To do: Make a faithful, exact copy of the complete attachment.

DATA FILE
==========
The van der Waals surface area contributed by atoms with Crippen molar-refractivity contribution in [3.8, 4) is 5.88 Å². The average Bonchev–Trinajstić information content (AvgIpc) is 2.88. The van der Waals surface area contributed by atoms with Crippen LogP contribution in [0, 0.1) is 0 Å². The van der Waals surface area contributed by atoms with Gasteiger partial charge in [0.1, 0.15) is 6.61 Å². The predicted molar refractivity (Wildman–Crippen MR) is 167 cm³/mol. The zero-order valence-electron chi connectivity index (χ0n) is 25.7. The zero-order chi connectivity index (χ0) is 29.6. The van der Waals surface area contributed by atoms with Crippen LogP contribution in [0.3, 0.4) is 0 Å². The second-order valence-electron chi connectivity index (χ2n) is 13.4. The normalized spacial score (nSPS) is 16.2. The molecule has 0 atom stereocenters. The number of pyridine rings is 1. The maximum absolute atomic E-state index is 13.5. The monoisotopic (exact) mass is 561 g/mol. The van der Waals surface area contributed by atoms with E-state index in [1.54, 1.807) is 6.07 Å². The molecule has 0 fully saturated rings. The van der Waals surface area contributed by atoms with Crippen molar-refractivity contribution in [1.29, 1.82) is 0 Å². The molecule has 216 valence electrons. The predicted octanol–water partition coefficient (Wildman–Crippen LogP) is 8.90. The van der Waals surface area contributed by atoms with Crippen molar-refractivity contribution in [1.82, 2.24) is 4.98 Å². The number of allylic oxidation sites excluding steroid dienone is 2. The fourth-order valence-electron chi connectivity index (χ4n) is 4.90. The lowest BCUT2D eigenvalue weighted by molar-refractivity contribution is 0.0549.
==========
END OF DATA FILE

The van der Waals surface area contributed by atoms with Crippen molar-refractivity contribution in [3.8, 4) is 5.88 Å². The average Bonchev–Trinajstić information content (AvgIpc) is 2.88. The van der Waals surface area contributed by atoms with Crippen LogP contribution in [0, 0.1) is 0 Å². The van der Waals surface area contributed by atoms with Gasteiger partial charge in [0.1, 0.15) is 6.61 Å². The predicted molar refractivity (Wildman–Crippen MR) is 167 cm³/mol. The zero-order valence-electron chi connectivity index (χ0n) is 25.7. The zero-order chi connectivity index (χ0) is 29.6. The van der Waals surface area contributed by atoms with Crippen LogP contribution in [0.3, 0.4) is 0 Å². The second-order valence-electron chi connectivity index (χ2n) is 13.4. The normalized spacial score (nSPS) is 16.2. The molecule has 0 atom stereocenters. The number of pyridine rings is 1. The maximum absolute atomic E-state index is 13.5. The monoisotopic (exact) mass is 561 g/mol. The van der Waals surface area contributed by atoms with E-state index in [1.54, 1.807) is 6.07 Å². The molecule has 0 fully saturated rings. The van der Waals surface area contributed by atoms with Crippen molar-refractivity contribution in [1.29, 1.82) is 0 Å². The molecule has 216 valence electrons. The predicted octanol–water partition coefficient (Wildman–Crippen LogP) is 8.90. The van der Waals surface area contributed by atoms with Crippen molar-refractivity contribution in [1.82, 2.24) is 4.98 Å². The number of allylic oxidation sites excluding steroid dienone is 2. The fourth-order valence-electron chi connectivity index (χ4n) is 4.90. The lowest BCUT2D eigenvalue weighted by molar-refractivity contribution is 0.0549.